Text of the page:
Keith Robinson (comedian)
Keith Robinson promo pic
October 23, 1963 |
Philadelphia, Pennsylvania, USA
|Years active||1985 –present|
|Genres||Cringe humor, black comedy, satire, observational comedy|
|Subject(s)||Dating, men's rights, race relations, political correctness, professional sports|
Robinson was born in Philadelphia, Pennsylvania. In his teens, Robinson began cultivating his wit with his "back of the bus funny," subsequently working the comedy circuit in his hometown Philadelphia. In 1985 he competed on Ed McMahon's Star Search, and was a finalist but did not win.
Robinson performs regularly at the Comedy Cellar in Manhattan, frequently as the emcee. He has had his own half-hour stand-up special on Comedy Central. In 2012, Time Out New York named Robinson as one of the "21 New York comedy scene linchpins " He has several stories about his life in Philadelphia and his run-ins with the police.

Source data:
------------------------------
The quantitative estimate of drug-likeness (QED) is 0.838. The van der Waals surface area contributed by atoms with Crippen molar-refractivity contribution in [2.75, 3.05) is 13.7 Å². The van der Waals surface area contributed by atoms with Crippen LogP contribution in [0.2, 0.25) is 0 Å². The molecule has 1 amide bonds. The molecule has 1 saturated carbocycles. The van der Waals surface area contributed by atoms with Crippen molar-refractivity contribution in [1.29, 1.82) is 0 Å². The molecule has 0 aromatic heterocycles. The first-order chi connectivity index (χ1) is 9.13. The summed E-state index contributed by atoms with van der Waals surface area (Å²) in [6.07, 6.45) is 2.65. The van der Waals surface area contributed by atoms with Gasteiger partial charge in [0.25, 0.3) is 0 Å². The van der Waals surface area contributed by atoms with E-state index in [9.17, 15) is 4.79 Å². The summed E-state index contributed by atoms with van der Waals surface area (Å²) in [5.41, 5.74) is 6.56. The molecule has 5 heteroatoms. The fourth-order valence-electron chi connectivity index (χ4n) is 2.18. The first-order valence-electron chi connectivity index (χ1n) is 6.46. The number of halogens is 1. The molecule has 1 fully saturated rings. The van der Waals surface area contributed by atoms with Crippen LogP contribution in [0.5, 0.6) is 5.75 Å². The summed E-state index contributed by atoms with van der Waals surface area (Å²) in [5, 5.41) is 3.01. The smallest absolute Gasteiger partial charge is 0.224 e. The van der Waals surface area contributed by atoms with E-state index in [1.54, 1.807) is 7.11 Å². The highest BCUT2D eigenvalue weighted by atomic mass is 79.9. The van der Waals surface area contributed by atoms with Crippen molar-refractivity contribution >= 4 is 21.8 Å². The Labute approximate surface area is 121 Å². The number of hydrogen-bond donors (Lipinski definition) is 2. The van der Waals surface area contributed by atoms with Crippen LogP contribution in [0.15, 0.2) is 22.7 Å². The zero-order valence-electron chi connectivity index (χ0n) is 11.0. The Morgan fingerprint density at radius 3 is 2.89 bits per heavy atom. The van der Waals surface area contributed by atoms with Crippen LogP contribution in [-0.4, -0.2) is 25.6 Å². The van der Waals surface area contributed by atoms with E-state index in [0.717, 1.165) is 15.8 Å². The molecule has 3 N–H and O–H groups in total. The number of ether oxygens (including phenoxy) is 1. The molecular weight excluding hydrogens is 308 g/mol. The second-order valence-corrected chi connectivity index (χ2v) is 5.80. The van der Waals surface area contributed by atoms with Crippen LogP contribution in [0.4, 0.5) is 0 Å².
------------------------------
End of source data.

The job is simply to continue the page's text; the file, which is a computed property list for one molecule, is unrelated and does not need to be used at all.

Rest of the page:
Television and film appearances
Robinson was the announcer and sidekick on The Wanda Sykes Show. He gained significant exposure as a regular on Comedy Central's Tough Crowd with Colin Quinn. He has appeared on The Chelsea Lately Show on E!, the Opie and Anthony show and NBC's short-lived The Colin Quinn Show.
Some of Robinson's film credits include Rebound: The Legend of Earl "The Goat" Manigault, Diary of a Tired Black Man, Trainwreck and the stand-up comedy film Kevin Hart: Laugh at My Pain. He has also had appearances on MTV, VH1, HBO’s Def Comedy Jam, the series Are We There Yet? and Late Night with Conan O'Brien. Robinson has also been credited as a comedic writer, including on the sketch comedy series Chappelle's Show.
- "Star Search Finals".
- Rea, Steven (August 16, 1990). "Attacking Prejudice With Humor Keith Robinson, A Black Comedian Who Works Mostly White Rooms, Has Learned To Get His Message Across With Laughs". The Daily News Philadelphia. Retrieved July 30, 2012.
- Gibbs/Love, Ian/Matthew. "21 New York Comedy Scene Linchpins". Time Out New York. Retrieved September 21, 2012.
- David Itzkoff (September 2, 2012). "Life Sends Lemons? Make Comedy". The New York Times. Retrieved April 8, 2017.